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Presidents Cup News: What We’ve Learned Through First Two Matches

The 2015 Presidents Cup is half way over and the International’s are trailing by a single a point. So far, everything has been far more competitive than we had thought it might be on Thursday.

On top of the great golf on the course, there’s been plenty to talk about in the periphery. Whether its awkward looking celebrations, the rebirth of an American golf legend or the tenacity of young man playing his final professional event before being forced to join the military, there have been some stories generated this week in South Korea.

Here’s what we’ve learned so far:

The International’s Aren’t Going Away

It seems like every other year, regardless of what happened in the Ryder Cup, the American’s are going to be able to enjoy themselves a route of the International squad at the Presidents Cup.

Since biennial events inception in 1994, the Americans have complied an 8-1-1 record against the Internationals and have won the last five meetings in a row in resounding fashion — but that could change this week.

With Nick Price at the helm for the second consecutive playing, he’s got one of the strongest teams the side has ever had — and on Friday afternoon in South Korea, they proved that, while this event may be classified as an exposition, they’re not going to go quietly.

After a 4-1 loss in Thursday’s foursome matches, the Internationals came back in a big way on Friday, claiming 3 1/2 points in the fourball matches.

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Golfers Still Haven’t Figured Out This Celebration Thing

For a group of people with such incredible hand-eye coordination, some of whom are blessed with the superb athletic ability and in the best shape of their lives, who can see any type of shot you can imagine on a golf course — they really are down-right terrible at celebrating.

This week, Phil Mickelson and Zach Johnson added another chapter to the odd/weird/what was that history of PGA Tour celebrations with their “gentlemanly handshake” after every good shot.

The celebration caught out attention on Thursday after the two were victorious in foursome matches, so much so that ZJ had to explain to us that the two chose to do the handshake since the reigning Open Champion wasn’t much of a celebrator like the guy Phil is used to playing with in these team events — Keegan Bradley.

I get the idea, and it was funny the first two times, but doing it after every great play — when both players are playing so well — it looks quite odd and it should probably just be abandoned in favor of a normal high-five.

Phil Mickelson May Not Have Been Such a Bad Choice

Speaking of Phil Mickelson, coming into the week in South Korea, he captain Jay Haas was being criticized for taking Lefty with one of his two captains pick – but at this point, it looks like one of the best decisions he’s ever made.

Through two days, Mickelson has won 1 1/2 points with Zach Johnson, holed out two bunker shots to win holes, lost the same hole twice in one match and given us an awkward celebration for the ages. All we need now is a holed flop shot and this week will be complete.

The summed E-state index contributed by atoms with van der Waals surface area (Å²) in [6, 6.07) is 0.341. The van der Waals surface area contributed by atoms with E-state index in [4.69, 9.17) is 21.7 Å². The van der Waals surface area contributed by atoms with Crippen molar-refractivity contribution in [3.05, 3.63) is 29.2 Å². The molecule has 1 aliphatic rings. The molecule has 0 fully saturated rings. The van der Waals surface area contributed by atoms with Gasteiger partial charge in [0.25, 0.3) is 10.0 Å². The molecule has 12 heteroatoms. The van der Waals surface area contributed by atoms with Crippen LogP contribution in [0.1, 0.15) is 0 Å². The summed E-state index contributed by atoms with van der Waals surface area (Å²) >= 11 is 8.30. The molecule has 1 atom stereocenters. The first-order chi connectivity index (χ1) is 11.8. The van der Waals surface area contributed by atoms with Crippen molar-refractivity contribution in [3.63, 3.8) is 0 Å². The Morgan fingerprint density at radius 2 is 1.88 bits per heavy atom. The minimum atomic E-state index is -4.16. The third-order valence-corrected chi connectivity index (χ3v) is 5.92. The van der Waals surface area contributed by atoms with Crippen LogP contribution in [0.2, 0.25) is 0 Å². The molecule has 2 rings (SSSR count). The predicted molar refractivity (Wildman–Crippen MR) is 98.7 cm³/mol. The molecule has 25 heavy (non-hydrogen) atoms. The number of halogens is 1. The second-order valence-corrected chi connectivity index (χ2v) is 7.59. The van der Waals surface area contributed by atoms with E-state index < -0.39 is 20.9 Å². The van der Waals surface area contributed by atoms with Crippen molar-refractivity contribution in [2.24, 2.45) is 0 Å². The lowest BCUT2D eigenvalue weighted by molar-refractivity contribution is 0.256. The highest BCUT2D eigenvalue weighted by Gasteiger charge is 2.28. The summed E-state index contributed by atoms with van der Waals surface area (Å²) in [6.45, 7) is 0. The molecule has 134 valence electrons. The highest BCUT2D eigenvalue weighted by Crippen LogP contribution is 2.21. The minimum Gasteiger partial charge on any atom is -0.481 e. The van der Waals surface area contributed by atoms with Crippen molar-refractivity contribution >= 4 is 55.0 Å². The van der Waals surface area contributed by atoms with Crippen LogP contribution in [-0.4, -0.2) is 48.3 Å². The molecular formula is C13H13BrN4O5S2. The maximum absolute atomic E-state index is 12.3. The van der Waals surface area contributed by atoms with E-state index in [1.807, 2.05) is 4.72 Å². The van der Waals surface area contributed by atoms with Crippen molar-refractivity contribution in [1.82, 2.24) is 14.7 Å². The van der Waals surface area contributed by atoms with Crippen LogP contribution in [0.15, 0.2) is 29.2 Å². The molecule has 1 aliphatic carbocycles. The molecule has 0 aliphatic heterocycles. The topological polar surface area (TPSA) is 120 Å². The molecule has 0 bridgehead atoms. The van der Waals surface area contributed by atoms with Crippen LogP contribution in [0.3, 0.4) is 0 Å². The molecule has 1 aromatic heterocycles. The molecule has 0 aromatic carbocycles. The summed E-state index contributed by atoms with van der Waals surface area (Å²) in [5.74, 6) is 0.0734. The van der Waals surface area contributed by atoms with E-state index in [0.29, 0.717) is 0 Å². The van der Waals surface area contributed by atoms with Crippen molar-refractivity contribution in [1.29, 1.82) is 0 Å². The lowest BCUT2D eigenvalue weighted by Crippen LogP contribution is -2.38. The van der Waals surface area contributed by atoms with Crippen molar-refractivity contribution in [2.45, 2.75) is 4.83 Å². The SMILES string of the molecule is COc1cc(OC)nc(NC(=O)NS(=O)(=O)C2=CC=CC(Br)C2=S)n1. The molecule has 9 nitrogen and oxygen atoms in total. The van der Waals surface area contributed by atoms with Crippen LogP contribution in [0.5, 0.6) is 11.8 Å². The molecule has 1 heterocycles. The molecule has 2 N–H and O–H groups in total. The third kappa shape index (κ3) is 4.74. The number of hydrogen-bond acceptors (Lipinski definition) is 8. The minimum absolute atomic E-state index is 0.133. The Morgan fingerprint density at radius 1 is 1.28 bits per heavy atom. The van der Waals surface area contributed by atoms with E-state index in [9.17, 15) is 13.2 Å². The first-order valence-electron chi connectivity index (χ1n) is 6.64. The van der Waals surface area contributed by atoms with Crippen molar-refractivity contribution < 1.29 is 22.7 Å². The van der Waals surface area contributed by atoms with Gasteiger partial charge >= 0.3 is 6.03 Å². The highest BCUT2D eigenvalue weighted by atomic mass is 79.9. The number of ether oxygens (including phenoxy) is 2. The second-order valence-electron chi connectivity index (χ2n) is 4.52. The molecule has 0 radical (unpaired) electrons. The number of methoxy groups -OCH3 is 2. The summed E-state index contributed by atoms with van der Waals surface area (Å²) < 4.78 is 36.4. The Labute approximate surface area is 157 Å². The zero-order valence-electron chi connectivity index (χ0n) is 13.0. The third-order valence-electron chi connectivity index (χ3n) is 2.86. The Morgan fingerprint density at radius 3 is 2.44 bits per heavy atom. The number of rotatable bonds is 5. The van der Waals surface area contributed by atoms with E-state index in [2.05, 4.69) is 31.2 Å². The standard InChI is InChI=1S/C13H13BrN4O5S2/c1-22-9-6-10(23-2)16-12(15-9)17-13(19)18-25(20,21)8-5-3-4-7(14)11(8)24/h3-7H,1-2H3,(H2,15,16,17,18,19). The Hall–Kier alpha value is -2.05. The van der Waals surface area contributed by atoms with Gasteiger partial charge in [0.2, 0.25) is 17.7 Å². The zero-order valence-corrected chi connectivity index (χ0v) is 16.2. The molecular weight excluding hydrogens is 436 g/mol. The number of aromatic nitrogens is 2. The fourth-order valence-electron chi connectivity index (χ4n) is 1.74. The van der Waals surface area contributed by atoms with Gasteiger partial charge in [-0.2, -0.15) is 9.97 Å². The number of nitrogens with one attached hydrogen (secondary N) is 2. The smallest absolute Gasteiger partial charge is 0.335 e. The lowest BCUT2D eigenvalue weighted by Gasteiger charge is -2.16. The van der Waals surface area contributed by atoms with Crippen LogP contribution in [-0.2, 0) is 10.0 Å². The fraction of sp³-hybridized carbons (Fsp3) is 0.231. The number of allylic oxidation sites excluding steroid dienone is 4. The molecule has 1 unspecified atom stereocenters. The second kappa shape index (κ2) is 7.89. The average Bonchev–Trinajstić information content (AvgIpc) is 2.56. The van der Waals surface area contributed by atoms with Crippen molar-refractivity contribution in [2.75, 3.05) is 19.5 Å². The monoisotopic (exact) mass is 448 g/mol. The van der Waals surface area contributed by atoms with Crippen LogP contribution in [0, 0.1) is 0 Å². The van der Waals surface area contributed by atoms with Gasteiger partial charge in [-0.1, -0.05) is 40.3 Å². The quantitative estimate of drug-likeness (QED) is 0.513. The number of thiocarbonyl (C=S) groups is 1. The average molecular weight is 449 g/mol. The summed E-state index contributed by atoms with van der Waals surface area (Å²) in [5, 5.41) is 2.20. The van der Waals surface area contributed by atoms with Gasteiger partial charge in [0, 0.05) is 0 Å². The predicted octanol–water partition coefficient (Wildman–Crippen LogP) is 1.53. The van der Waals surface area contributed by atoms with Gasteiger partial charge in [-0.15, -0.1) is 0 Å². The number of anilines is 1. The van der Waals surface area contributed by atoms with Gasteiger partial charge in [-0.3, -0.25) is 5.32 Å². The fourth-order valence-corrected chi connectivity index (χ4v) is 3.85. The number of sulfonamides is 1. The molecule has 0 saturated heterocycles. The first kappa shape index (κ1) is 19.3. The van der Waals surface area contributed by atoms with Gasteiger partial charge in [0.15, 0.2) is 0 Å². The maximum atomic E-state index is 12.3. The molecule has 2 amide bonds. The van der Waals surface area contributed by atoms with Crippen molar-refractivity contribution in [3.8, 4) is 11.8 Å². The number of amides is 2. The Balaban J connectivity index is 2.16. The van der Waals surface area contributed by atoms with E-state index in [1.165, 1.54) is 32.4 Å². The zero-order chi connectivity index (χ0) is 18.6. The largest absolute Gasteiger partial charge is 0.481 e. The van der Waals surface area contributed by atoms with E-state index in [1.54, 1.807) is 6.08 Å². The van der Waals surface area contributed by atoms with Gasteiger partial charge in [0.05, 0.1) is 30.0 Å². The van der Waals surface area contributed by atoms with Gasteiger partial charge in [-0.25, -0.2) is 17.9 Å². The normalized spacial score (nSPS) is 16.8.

Here’s a look at his incredible shot from Friday’s fourball matches:

In all seriousness, however, Mickelson has done so far exactly what Haas thought he would. He’s been a leader. Despite his terrible 2015 campaign and no real signs that said he deserved to be picked, he’s the elder statesman of American golf and deserved the chance.

Heck, on Friday, he and Johnson neutralized the International’s two best players (according to Official World Golf Rankings) in Jason Day and Adam Scott.

Right now, Mickelson’s obviously making the most of what could be his final opportunity representing team U.S.A — and making Jay Haas look like a genius in the process.

Sang-Moon Bae is a Force to be Reckoned With

By now, everyone knows the plight of South Korean star Sang-Moon Bae, who will begin his mandatory two year service in the Korean military following the Presidents Cup. Bae, who has had an impressive year on the PGA Tour, made his first International roster this year as a captain’s pick by Nick Price.

After being benched on Thursday, Bae teamed up with Danny Lee. After a back-and-forth affair with Jimmy Walker and Rickie Fowler, the match hinged on Bae’s putt on 18:

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It’s hard to imagine Bae won’t be a force to be reckoned with the rest of the week as he plays in front of his home fans for what will be the last time for at least two years.

Can you imagine the story if Bae ends up with the putt to win the Presidents Cup on Sunday? Even as an American, I’ll admit, that’d be pretty freakin’ awesome — and is quietly what I’m rooting for to happen.

Rickie Fowler Can Eat a lot of Korean BBQ

Rickie Fowler can do a lot of things — one them, apparently, is eat.

While food has been an issue of much contention this week (pbj-gate) there was no contending who was the Korean BBQ eating champion for the week. According to Jordan Spieth, that prize went to Fowler:

”Rickie took down just about everything and licked the bowl,” Spieth said.

Spieth also acknowledged that, while there was no BBQ sauce (which was a “game-changer”) the food was still very good and that everyone enjoyed it.

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Written by BP Staff

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